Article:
Multiple isolated dots that are sufficiently close to each other may allow for rapid identification of probe pin electrical characterization. For example, the electrical characterization may include which channel and from which coordinate a probe should be referenced to from a reference list. This may reduce an amount of motion stepping conventionally needed for such characterizing and, therefore, speeding tests.

For some embodiments, air and scrub image(s) may be used for finding the X/Y location concerning the related scrub marks. For example, when a scrub mark direction does not relate to the probe position, it may indicate that there is a malfunction of a probe card and/or motherboard (e.g., the test fixture of the probe card). To detect such instances, the system may be able to measure the difference between the air and scrub position in relation to a predetermined probe angle, for example, loaded from a reference file. This solution may lead to faster testing and also less wearing for the probe card.

Referring back to FIG. 1, for some embodiments, the camera window 15 may be part of the chuck 10, as illustrated in FIG. 1. The camera window 15 may comprise diamond or diamond-like carbon because of their scratch-resistant properties in an effort to secure a long life. In fact, a camera window comprising either of these two materials may never need to be replaced, thereby avoiding maintenance costs. Diamond and diamond-like carbon may also provide a clearer view over conventional camera windows comprising sapphire.

An Exemplary Probe Friction Force Sensor

For some embodiments, a probe friction force measurement system 20 may be attached to the chuck 10, as shown in the computer-aided design model of FIG. 2a. The probe friction force measurement system 20 may be used to measure the resistance a probe pin experiences when pushed into a planar surface to make a scrub mark. This measurement may be used to measure the life expectancy of an individual probe or the entire probe card as the forces tend to get weaker with age. The details of this system 20 may be seen more clearly in FIGS. 2b and 2c, which show a pin insert 22 and two force sensors 24 placed perpendicularly to measure the force in two different axes, according to some embodiments. Because the pin insert 22 can be replaced with inserts comprising any suitable material, the probe friction force measurement system 20 may be used to measure the differences between sliding over materials used in the camera window, such as glass, sapphire, diamond, and diamond-like carbon, and materials used on the actual semiconductor wafer bonding pads, such as aluminum. With these different measurements, the system 20 may be used to measure the resistance force on real aluminum pads and subsequently set the corresponding test limits for measurements on the camera window 15 of the probe card analyzer.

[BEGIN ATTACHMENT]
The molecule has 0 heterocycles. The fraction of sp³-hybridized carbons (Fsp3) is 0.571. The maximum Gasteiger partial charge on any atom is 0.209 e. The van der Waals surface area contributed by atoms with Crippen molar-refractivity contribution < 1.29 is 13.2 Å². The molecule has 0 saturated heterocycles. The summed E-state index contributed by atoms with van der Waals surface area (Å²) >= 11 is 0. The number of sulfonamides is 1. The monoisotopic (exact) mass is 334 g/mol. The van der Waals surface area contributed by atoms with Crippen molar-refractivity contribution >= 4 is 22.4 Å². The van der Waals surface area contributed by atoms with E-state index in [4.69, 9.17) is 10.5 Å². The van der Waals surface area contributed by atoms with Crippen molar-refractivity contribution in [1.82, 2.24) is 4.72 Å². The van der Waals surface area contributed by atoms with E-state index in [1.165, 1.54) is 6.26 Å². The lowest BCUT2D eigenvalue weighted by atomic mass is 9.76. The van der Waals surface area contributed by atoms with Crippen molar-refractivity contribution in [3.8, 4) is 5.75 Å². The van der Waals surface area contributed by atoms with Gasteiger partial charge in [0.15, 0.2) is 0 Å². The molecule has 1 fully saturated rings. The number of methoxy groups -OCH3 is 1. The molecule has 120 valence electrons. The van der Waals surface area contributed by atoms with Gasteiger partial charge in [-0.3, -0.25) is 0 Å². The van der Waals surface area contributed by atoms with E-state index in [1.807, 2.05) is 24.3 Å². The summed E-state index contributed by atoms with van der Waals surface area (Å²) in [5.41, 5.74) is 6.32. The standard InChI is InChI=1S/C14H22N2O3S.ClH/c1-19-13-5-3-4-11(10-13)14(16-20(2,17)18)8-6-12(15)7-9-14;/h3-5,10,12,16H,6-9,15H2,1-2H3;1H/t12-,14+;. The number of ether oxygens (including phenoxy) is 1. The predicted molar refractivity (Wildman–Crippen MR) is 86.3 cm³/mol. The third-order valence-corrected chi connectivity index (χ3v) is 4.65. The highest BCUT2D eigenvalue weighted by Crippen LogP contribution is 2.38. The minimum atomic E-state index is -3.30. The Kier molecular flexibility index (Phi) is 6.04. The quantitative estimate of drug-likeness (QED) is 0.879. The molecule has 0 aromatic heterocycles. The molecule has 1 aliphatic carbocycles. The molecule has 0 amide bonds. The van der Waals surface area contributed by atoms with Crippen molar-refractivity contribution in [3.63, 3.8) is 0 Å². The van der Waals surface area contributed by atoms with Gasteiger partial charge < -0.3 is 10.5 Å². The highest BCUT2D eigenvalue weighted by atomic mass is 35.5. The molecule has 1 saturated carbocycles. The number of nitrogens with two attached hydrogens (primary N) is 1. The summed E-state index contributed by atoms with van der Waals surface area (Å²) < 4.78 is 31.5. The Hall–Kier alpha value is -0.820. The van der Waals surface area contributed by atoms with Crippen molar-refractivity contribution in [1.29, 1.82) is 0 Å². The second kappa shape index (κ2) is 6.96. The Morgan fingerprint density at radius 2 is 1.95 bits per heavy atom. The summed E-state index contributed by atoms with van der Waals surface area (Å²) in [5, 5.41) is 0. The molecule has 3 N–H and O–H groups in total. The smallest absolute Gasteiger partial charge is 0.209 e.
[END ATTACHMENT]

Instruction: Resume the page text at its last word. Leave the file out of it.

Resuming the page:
An Exemplary Light Source

To view the probe card pins through the camera window 15 of the probe card analyzer, a constant light source with high contrast may be used. FIG. 3A illustrates a portion of a probe card analyzer, zoomed in to show a block 31 containing a light source 30 disposed therein. For some embodiments, the light source 30 may comprise a light source designed to provide high contrast. For example, the light source 30 may comprise a monochromatic blue-green light-emitting diode (LED) possessing a wavelength between 498 nm and 513 nm. This wavelength range may provide a high contrast light for viewing probe card pins. In addition, since this blue-green LED may be very stable, the illuminating wavelength should change little over time. As a result, there should not be a need for frequent recalibration of the probe card analyzer. The light source 30 may also comprise a lens, mirrors 32 and a beam splitter cube 33. The beam splitter cube 33 may possess a certain wave reflection in an effort to minimize polarization. FIG. 3B illustrates the chuck 10 overlying the block 31 and covering the light source 30, which may illuminate the probe card pins through the window 15.

An Exemplary Flipping Table

An automatic flipping table 35 may support the probe card while it is being imaged and tested, and then it may rotate 180°, or flip over, in a controlled manner (e.g., using pneumatics upon an operator request) so that the probe pins or other aspects of the probe card may be reworked. After a rework, the flipping table 35 may easily be reverted back to its original position to continue testing without ever having to realign the probe card.

In an effort to assist in this function, the flipping table 35 may be composed of a lightweight, yet strong and stable material. As such, the flipping table 35 may comprise a sandwich of two carbon fiber sheets 40 interposed by an aluminum frame 45 as shown in the mechanical schematic of FIG. 4. An exemplary carbon fiber sheet for some embodiments is shown in FIG. 5 and may have general dimensions of 732 mm×600 mm×31.4 mm.

An Automatic Flipping Table Counterbalance